4. greendog

    greendog New Member

    Messages:
    7
    Location:
    Seattle, WA
    Thanks for the info. That's good to know that the joints shouldn't be a problem.

    After the piece under the rockery, I should be within 20 feet of my destination, so I don't think it is worth switching to soft copper since I can do it in one shot with no additional joints. The other problem with this hard copper is making joints at odd angles. I can use a street elbow and a regular elbow together to make a fitting for any angle, but will that reduce my flow much? I'm planning to use 1" pipe, which should be more than adequate for my needs (2 full baths, kitchen with dishwasher, washing machine, two hose bibs, 2 utility sinks). So maybe I can get away with it. Although if I did switch to soft copper, I'd have at most 1 ugly connection like that (to the city's gooseneck).

    Would type L copper outlive me, or should I use type K?
  5. greendog

    greendog New Member

    Messages:
    7
    Location:
    Seattle, WA
    Do you know how long it typically lasts? How does one transition from HDPE to copper?
  6. hj

    hj Moderator & Master Plumber Staff Member

    Messages:
    26,831
    Location:
    Cave Creek, Arizona
    I seldom use hard copper for the line from the meter to the house. Soft copper, when it is new, is fairly flexible if you treat it with care.
  7. Tom Sawyer

    Tom Sawyer In the Trades

    Messages:
    3,227
    Location:
    Maine
    It typically lasts longer than any of us will ever have to worry about. There are several ways to transition but the most common would be an insert male adaptor
  8. cacher_chick

    cacher_chick Test, Don't Guess!

    Messages:
    3,249
    Location:
    Land of Cheese
    Up north a lot of our water mains were 10+ feet in the ground. When the galvanized pipe is still fairly solid, the plumber would attach new copper to the old line in the house and the excavator used the backhoe to pull the new copper through to the street without trenching at all. The only digging was the hole at the street connection.
  9. greendog

    greendog New Member

    Messages:
    7
    Location:
    Seattle, WA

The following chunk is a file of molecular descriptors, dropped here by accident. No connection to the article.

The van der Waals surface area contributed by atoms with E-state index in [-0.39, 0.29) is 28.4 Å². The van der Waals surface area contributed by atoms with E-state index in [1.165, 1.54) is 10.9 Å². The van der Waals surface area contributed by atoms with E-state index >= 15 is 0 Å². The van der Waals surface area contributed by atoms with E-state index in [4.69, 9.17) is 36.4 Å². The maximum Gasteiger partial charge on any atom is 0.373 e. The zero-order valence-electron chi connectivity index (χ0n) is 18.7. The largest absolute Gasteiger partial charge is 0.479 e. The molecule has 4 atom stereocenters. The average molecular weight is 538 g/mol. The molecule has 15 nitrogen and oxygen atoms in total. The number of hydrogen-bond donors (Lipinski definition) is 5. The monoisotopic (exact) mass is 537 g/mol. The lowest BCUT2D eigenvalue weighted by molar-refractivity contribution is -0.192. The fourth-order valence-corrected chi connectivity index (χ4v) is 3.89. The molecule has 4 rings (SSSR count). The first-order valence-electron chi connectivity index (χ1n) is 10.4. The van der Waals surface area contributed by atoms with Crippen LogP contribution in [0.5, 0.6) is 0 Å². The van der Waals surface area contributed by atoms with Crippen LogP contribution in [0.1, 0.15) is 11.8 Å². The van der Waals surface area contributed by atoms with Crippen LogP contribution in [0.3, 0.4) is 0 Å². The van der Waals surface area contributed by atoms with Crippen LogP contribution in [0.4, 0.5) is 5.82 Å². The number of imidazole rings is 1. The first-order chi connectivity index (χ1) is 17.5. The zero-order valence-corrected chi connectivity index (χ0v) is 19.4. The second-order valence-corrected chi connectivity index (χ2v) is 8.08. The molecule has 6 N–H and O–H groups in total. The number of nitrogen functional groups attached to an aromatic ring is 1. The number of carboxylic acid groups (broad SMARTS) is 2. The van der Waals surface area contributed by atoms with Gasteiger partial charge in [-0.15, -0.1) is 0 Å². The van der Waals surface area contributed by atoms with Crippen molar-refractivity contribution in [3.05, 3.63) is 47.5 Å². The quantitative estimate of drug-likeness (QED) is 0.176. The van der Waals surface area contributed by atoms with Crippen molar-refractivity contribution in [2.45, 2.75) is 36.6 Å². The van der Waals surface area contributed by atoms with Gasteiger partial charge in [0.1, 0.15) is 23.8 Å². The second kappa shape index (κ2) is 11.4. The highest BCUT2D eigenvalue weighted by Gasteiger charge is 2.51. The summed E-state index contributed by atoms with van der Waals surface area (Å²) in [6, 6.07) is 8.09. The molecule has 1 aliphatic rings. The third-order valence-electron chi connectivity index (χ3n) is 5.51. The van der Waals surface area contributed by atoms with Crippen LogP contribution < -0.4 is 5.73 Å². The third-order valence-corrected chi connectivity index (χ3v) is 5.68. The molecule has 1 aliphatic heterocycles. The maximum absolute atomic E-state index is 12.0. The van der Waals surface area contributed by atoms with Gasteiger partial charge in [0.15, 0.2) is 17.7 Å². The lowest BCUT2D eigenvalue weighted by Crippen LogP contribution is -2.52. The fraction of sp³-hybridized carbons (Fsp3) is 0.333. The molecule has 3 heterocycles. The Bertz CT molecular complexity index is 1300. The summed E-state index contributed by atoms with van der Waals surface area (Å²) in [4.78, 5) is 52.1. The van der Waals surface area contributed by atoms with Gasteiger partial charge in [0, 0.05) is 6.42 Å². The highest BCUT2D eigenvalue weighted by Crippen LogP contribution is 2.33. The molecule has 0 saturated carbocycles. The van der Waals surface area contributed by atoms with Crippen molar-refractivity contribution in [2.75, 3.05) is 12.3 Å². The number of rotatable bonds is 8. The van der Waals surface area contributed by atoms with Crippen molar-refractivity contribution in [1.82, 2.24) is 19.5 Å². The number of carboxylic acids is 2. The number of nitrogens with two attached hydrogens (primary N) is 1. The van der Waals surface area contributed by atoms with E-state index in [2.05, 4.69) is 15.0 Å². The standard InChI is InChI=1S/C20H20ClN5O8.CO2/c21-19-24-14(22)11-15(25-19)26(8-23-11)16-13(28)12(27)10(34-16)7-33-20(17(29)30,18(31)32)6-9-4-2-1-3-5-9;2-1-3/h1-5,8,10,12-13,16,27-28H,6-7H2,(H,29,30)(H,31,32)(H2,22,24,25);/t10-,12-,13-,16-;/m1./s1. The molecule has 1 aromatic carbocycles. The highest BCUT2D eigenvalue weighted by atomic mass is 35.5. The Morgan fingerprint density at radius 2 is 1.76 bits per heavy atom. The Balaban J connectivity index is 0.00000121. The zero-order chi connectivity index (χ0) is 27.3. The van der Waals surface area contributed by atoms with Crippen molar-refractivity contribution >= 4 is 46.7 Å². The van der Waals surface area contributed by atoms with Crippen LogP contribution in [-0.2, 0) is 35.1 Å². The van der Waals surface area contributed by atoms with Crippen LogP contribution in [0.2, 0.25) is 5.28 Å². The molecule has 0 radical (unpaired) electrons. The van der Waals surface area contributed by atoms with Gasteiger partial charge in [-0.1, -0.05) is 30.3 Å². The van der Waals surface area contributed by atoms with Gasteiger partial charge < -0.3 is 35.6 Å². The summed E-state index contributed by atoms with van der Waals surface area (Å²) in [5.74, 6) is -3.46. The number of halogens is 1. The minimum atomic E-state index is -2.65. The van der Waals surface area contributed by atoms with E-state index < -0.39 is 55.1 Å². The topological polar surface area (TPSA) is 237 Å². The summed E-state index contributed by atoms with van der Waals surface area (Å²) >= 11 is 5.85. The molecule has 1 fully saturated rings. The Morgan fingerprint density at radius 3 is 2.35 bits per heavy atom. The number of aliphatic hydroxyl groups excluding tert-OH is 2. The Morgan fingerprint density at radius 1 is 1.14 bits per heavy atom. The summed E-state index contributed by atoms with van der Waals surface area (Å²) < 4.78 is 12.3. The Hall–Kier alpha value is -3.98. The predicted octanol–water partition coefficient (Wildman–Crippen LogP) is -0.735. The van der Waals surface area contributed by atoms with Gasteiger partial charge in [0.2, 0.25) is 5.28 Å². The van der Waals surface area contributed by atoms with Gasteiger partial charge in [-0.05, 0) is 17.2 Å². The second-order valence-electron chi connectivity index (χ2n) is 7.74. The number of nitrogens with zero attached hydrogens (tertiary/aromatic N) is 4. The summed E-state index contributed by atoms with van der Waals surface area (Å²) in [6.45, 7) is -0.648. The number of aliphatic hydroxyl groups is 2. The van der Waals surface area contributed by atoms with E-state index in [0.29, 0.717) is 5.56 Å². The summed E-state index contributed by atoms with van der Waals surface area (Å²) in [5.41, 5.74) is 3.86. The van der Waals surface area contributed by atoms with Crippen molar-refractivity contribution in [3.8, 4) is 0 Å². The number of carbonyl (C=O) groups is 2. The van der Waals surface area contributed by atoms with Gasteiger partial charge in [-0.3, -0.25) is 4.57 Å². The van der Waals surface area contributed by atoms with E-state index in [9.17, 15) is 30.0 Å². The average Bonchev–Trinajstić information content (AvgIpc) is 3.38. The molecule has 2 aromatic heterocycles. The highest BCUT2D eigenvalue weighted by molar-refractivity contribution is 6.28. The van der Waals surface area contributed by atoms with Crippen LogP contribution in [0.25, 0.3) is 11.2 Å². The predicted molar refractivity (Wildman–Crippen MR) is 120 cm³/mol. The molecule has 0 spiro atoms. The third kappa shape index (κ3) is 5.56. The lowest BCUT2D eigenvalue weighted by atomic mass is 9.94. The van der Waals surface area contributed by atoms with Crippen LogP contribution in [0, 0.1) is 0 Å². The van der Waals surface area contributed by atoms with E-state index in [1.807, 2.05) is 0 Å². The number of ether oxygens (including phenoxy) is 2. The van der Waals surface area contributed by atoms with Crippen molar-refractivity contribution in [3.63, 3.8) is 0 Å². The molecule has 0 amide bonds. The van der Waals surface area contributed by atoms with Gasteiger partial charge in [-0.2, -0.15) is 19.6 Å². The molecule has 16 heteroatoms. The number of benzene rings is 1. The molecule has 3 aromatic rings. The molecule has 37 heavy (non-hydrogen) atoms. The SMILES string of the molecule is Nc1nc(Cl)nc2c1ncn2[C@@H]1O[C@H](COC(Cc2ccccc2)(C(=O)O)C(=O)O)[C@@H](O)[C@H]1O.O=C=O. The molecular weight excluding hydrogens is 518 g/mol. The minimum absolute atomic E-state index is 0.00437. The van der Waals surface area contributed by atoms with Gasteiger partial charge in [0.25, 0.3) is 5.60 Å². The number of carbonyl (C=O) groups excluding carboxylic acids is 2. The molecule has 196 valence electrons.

Would I be able to push it through my 10 foot ram-rod pipe to get it under my rockery? If it is too stiff or too bendy, it would be difficult.
  10. greendog

    greendog New Member

    Messages:
    7
    Location:
    Seattle, WA
    Yes, I've heard about that technique. But I think it isn't cost effective here because pipe is only required to be buried 18 inches, and in my case the soil is soft and really easy to dig. And besides, I don't own a backhoe (sadly).
  11. greendog

    greendog New Member

    Messages:
    7
    Location:
    Seattle, WA
    If I were going to dig up the entire area, I would definately use soft copper instead of hard, but I don't know that I can feed soft copper into my ram-rod pipe.
  12. Terry

    Terry Administrator Staff Member

    Messages:
    15,125
    Location:
    Bothell, Washington
    Greendog,
    The hard copper will be fine for that section. I've done the same thing when I've had to.
    I tried pulling galvanized out from under a driveway before with a tow truck, the fitting pulled off the end of the pipe, and I went with a "Mole". Air compressor set up that pounded a hole under the drive.
    They used the same setup to install a T-1 line to my home a few months ago which I'm using for phone lines. I wound up with eight phone lines.
  13. greendog

    greendog New Member

    Messages:
    7
    Location:
    Seattle, WA
    Would you recommend K or L copper?
  14. Terry

    Terry Administrator Staff Member

    Messages:
    15,125
    Location:
    Bothell, Washington
    Type L will be fine.